## Question of the Week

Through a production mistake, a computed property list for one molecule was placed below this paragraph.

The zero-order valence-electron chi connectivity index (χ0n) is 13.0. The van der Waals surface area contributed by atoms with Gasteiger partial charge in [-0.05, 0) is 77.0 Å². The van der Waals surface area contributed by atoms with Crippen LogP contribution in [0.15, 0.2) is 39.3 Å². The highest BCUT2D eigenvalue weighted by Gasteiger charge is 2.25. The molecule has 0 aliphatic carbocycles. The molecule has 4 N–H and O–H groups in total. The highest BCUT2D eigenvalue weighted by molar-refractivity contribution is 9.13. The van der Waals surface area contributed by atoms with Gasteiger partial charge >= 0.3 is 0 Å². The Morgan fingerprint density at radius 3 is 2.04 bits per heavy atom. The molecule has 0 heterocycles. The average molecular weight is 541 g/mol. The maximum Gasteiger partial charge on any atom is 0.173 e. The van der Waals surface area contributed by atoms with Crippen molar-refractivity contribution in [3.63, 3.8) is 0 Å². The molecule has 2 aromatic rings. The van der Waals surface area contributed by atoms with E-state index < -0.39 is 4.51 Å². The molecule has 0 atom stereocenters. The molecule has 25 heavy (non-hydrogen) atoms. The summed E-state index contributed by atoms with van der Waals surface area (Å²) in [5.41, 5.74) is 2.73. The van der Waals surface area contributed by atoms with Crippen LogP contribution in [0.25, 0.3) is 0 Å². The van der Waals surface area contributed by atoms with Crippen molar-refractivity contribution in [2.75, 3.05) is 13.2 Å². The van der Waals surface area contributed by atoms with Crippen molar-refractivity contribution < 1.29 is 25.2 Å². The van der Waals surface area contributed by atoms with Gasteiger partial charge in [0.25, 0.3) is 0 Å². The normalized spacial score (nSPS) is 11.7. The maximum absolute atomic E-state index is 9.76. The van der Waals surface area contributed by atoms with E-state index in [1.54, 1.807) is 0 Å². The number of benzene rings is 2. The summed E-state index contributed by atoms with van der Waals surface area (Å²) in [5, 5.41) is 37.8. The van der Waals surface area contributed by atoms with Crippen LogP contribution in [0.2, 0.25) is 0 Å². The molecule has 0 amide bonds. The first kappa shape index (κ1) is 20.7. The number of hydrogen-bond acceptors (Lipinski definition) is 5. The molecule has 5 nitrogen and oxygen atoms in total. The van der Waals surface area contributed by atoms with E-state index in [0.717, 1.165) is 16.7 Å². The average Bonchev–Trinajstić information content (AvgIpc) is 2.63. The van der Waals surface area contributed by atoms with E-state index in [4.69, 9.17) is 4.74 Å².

Different Approach Towards Isometric Positioning          by senocular Flash, being as special as it is, allows us to take a completely different approach to handling isometric positioning without the need of any kind of complicated calculation as previously mentioned. This is achieved through movie clip transformations. Because movie clips are self-contained and operate through their own timeline and own coordinate space, you have the ability to change and alter the appearance of a movie clip. on the screen and not effect any of the movie clips internal proportions. Visually, on the screen they appear altered, but this is only because, as a viewer, you are seeing them as through a transformed instance. Lets say for example, if you were to take a movie clip, and reduce its height by 50%, the contents of that movie clip would visually shorten from the main timeline. Though, from within that movie clip, one would not see/display any signs of change. This is because the contents themselves were not altered, but rather the clip they are in. If you haven't already caught on, the point I'm getting at is that, instead of using mathematic calculations to position objects isometrically, we can let Flash do it for us using movie clips to automatically add the needed transformations, then globalize the new point to the main timeline and position objects there to the newly acquired point. There's two calculations needed here, one being the rotation, as we are going from a square grid to a rotated diamond like grid, and then a scaling transformation to give us that perspective look and bring us closer to the 30/26.6 degrees of isometry. This is done with two movie clips - one for each transformation. See illustration: (The gray cross hairs represent (0,0)) For any movie clip. within mc1, given a normal path along say, the _x axis, that movie clip. would, on the screen, appear to traveling along the isometric angle from within those transformations. The only problem is, it too would be rotated and scaled and distorted beyond normal recognition. That is where the globalization comes into play using Flash's localToGlobal() function where you'd use either an a simple variable point or even an empty movie clip to maintain your grid position and relay that to the main timeline as a coordinate there. For example, in a similar set up as before with the ball (_root.ball) and the grid, only the grid is transformed like described and the following code is placed on an empty clip in _root.mc1.mc2 representing the grid movement: onClipEvent(keyDown){ if (Key.isDown(Key.UP)){ _y -= 20; }else if (Key.isDown(Key.DOWN)){ _y += 20; }else if (Key.isDown(Key.LEFT)){ _x -= 20; }else if (Key.isDown(Key.RIGHT)){ _x += 20; } point = {x: _x, y: _y}; _parent.localToGlobal(point); _root.ball._x = point.x; _root.ball._y = point.y; }   Transforming the point with localToGlobal() allows the ball in _root placed on that position to follow this clip precisely without any complicated calculations. All positioning within _root.mc1.mc2 (the grid) relates accordingly to the apparent isometric position when viewed from the main timeline. Now this technique can pretty much replace that which uses the functions outlined earlier, however, the _y if you'll notice is flipped here as it is in Flash (which isn't a big deal) and this method as a whole is a little unorthodox and possibly even confusing due to its transformations. Those transformations also require going through the scope of 2 movie clips to obtain any of your desired points which in itself may be obnoxious to deal with. Using the mathematical approach over this one is more practical and contained. It may be a little more difficult to understand but it presents itself to be the easiest to handle as everything is operated through one scope, plus it allows the methods used to be more easily ported to another language. The rest of isometric handling discussed here will be through that method.

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